“Families like mine should not have to subsidize health care and education for their disabled children. This is a fundamental human rights issue. I am a proud Canadian, but this story does not align with our national values and this troubles me profoundly.”
The above quote was taken from the question Carly Sutherland posed to Prime Minister Justin Trudeau last night at the Townhall he hosted in Sackville, Nova Scotia.
Many of you might have heard Carly’s name and are now aware of her story. Over the last month, she’s made national headlines telling the story of her nine year old son Callum who is on the Autism Spectrum. Callum was hospitalized for weeks at the IWK’s Garron Centre due to severe aggression and mental health concerns. The Garron Centre was not equipped to support or treat Callum, unfortunately, this Province had no other avenues for Carly and her family to turn. Since Carly went public – we have heard from more families in similar situations across Nova Scotia.
To be clear, addressing these concerns and making sure children and adults on the Autism Spectrum receive the resources and supports they need and deserve is up to Premier McNeil and his government. That’s not debatable. What’s also not debatable is that they are failing in this regard.
There are a vast number of complex issues pertaining to Autism. These include early intervention, education supports, co-occurring mental health conditions, transition to employment and housing. The inability to effectively address these complex issues isn’t unique to Nova Scotia. Type in Autism in Canada on Google and you’ll get story after story of individuals and families in crisis across this Country.
Ten years ago, the Senate Report, “Pay Now or Pay Later” was introduced. Their top recommendation was for the federal government to proceed with the development and execution of a National Autism Strategy.
Guess what, folks? It’s ten years later, and governments across Canada are still paying. Families like the Sutherlands are still paying.
Last year, the Canadian Autism Partnership (CAP) Project, led by the Canadian Autism Spectrum Disorders Alliance, consulted with over 5,000 Canadians including representatives from every single province and territory. Overwhelmingly, those consulted wanted the federal government to proceed with a national model that would result in better outcomes for Autistic individuals and their families. CAP was supported by both the federal NDP and the Conservative Party of Canada, but voted down by Justin Trudeau’s Liberals.
It’s interesting to ponder how Speaker of the House, the Hon. Geoff Regan would have voted if his position allowed. After all, back when he was campaigning for votes in 2015 he told Allison Garber, member of the Board of Autism Nova Scotia and parent of a child on the Autism Spectrum, that he was a “long time supporter” of a National Autism Strategy.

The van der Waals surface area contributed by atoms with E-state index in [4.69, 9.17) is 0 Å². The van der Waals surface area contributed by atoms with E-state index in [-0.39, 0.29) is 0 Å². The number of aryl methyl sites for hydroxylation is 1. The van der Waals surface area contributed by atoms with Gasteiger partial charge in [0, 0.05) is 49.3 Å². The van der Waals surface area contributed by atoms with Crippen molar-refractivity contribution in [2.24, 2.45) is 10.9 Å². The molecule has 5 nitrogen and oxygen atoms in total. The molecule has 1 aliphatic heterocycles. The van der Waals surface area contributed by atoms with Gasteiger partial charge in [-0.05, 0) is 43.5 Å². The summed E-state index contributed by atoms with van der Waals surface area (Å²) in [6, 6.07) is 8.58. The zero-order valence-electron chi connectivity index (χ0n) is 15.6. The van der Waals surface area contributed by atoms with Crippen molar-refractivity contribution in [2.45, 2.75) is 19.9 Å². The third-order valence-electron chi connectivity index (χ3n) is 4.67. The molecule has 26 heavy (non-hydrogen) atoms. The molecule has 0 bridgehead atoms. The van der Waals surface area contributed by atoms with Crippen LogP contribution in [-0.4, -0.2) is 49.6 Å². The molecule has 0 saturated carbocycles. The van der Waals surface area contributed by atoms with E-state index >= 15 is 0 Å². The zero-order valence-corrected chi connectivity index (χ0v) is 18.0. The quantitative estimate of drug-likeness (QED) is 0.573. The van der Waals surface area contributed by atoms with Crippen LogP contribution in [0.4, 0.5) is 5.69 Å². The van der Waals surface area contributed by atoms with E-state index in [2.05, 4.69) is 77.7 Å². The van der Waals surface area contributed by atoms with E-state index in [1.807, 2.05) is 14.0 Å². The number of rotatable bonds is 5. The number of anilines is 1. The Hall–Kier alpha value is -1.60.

When Allison pressed the Speaker on where PM Justin Trudeau stood on the issue, well, that apparently was a no-brainer.
Last night, the answer was different.
There was no commitment to a National Strategy. There was talk about research, about advocacy, about surveillance.
There was no commitment to provide provinces and territories with federal leadership on these exceptionally complex issues.
Even our Premier acknowledged that a Strategy would provide helpful guidance to this Province and others.
I question why our Premier isn’t taking a more aggressive stance on this issue. Carly Sutherland has shown exceptional courage in taking the story of her little boy in crisis public. In tears, she broke down in front of a crowd of people at Province House stating, “I started out telling you that our Callum is a nine year old little boy, and he’s scared. We’re scared. We need help, and we are at the point where I’m sitting in front of strangers begging you to share our story. Because I know we are not alone in this nightmare.”
Here in Nova Scotia, we have the second largest Autism organization in Canada – second only to Ontario. We have a national champion in Cynthia Carroll, executive director of Autism Nova Scotia. Premier McNeil, and the Liberal Members of Parliament throughout Nova Scotia, have a wide-open opportunity to show some gumption and call for federal leadership.
Last night, Prime Minister Trudeau ended his answer to Carly Sutherland by saying, “I look forward to continuing to work with groups and families like yours across the country to give you the kind of support you need, and you can have, to ensure that Callum has a great future and opportunities, while giving you the proper respite as well.”
I hope that is true.
Callum, and kids like Callum, deserve to feel safe, supported, loved and respected. It’s on all of us to make sure that happens. And yes, Prime Minister Trudeau and Premier McNeil, that means you too.